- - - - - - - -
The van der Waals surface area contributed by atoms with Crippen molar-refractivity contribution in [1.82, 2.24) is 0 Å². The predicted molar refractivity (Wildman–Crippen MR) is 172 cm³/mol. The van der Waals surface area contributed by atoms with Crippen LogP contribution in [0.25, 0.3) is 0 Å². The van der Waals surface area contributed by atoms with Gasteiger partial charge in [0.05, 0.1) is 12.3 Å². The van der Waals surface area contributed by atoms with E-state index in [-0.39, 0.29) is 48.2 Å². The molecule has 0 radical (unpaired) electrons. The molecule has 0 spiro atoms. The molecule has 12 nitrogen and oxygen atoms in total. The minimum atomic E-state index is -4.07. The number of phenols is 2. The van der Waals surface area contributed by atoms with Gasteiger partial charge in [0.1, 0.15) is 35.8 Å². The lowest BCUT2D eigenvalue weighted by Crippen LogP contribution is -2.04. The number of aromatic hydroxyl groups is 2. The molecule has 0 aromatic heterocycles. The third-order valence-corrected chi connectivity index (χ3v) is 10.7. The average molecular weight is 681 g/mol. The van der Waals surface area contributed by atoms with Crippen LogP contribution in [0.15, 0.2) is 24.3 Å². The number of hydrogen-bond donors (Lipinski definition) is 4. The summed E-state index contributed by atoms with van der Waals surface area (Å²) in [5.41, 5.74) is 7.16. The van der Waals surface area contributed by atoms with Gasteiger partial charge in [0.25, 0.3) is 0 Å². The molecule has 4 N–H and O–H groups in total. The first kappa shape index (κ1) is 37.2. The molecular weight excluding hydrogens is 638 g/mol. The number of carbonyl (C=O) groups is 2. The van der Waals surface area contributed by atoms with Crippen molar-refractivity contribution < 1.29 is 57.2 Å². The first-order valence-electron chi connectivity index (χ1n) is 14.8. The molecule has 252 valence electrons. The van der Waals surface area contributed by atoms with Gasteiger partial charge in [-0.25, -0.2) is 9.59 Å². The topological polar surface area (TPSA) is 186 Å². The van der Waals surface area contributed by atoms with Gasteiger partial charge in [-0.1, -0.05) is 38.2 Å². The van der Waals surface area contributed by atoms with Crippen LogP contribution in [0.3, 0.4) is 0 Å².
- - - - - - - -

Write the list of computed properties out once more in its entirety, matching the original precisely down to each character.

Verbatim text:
The van der Waals surface area contributed by atoms with Crippen molar-refractivity contribution in [1.82, 2.24) is 0 Å². The predicted molar refractivity (Wildman–Crippen MR) is 172 cm³/mol. The van der Waals surface area contributed by atoms with Crippen LogP contribution in [0.25, 0.3) is 0 Å². The van der Waals surface area contributed by atoms with Gasteiger partial charge in [0.05, 0.1) is 12.3 Å². The van der Waals surface area contributed by atoms with E-state index in [-0.39, 0.29) is 48.2 Å². The molecule has 0 radical (unpaired) electrons. The molecule has 0 spiro atoms. The molecule has 12 nitrogen and oxygen atoms in total. The minimum atomic E-state index is -4.07. The number of phenols is 2. The van der Waals surface area contributed by atoms with Gasteiger partial charge in [0.1, 0.15) is 35.8 Å². The lowest BCUT2D eigenvalue weighted by Crippen LogP contribution is -2.04. The number of aromatic hydroxyl groups is 2. The molecule has 0 aromatic heterocycles. The third-order valence-corrected chi connectivity index (χ3v) is 10.7. The average molecular weight is 681 g/mol. The van der Waals surface area contributed by atoms with Crippen LogP contribution in [0.15, 0.2) is 24.3 Å². The number of hydrogen-bond donors (Lipinski definition) is 4. The summed E-state index contributed by atoms with van der Waals surface area (Å²) in [5.41, 5.74) is 7.16. The van der Waals surface area contributed by atoms with Gasteiger partial charge in [0.25, 0.3) is 0 Å². The molecule has 4 N–H and O–H groups in total. The first kappa shape index (κ1) is 37.2. The molecular weight excluding hydrogens is 638 g/mol. The number of carbonyl (C=O) groups is 2. The van der Waals surface area contributed by atoms with Crippen molar-refractivity contribution < 1.29 is 57.2 Å². The first-order valence-electron chi connectivity index (χ1n) is 14.8. The molecule has 252 valence electrons. The van der Waals surface area contributed by atoms with Gasteiger partial charge in [-0.25, -0.2) is 9.59 Å². The topological polar surface area (TPSA) is 186 Å². The van der Waals surface area contributed by atoms with Gasteiger partial charge in [-0.1, -0.05) is 38.2 Å². The van der Waals surface area contributed by atoms with Crippen LogP contribution in [0.3, 0.4) is 0 Å².